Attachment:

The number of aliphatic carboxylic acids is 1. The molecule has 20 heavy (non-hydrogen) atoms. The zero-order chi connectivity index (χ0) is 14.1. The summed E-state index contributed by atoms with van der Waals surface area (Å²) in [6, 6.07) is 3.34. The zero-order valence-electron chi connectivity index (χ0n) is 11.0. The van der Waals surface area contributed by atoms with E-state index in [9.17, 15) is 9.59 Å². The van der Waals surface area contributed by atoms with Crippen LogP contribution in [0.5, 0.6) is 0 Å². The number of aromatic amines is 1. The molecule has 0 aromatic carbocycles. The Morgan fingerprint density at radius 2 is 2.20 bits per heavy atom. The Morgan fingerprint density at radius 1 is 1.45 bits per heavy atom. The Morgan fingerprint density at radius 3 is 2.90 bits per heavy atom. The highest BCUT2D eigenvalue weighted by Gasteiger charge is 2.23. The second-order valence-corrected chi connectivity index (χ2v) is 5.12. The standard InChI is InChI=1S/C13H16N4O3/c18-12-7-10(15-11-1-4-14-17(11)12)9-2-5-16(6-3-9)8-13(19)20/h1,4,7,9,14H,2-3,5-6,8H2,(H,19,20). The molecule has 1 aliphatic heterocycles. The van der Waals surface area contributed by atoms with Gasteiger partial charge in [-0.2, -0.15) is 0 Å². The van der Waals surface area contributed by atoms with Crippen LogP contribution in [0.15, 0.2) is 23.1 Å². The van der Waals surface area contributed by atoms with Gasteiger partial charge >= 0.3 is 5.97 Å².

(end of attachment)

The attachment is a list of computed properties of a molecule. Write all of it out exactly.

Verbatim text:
The number of aliphatic carboxylic acids is 1. The molecule has 20 heavy (non-hydrogen) atoms. The zero-order chi connectivity index (χ0) is 14.1. The summed E-state index contributed by atoms with van der Waals surface area (Å²) in [6, 6.07) is 3.34. The zero-order valence-electron chi connectivity index (χ0n) is 11.0. The van der Waals surface area contributed by atoms with E-state index in [9.17, 15) is 9.59 Å². The van der Waals surface area contributed by atoms with Crippen LogP contribution in [0.5, 0.6) is 0 Å². The number of aromatic amines is 1. The molecule has 0 aromatic carbocycles. The Morgan fingerprint density at radius 2 is 2.20 bits per heavy atom. The Morgan fingerprint density at radius 1 is 1.45 bits per heavy atom. The Morgan fingerprint density at radius 3 is 2.90 bits per heavy atom. The highest BCUT2D eigenvalue weighted by Gasteiger charge is 2.23. The second-order valence-corrected chi connectivity index (χ2v) is 5.12. The standard InChI is InChI=1S/C13H16N4O3/c18-12-7-10(15-11-1-4-14-17(11)12)9-2-5-16(6-3-9)8-13(19)20/h1,4,7,9,14H,2-3,5-6,8H2,(H,19,20). The molecule has 1 aliphatic heterocycles. The van der Waals surface area contributed by atoms with Gasteiger partial charge in [-0.2, -0.15) is 0 Å². The van der Waals surface area contributed by atoms with Crippen LogP contribution in [0.15, 0.2) is 23.1 Å². The van der Waals surface area contributed by atoms with Gasteiger partial charge >= 0.3 is 5.97 Å².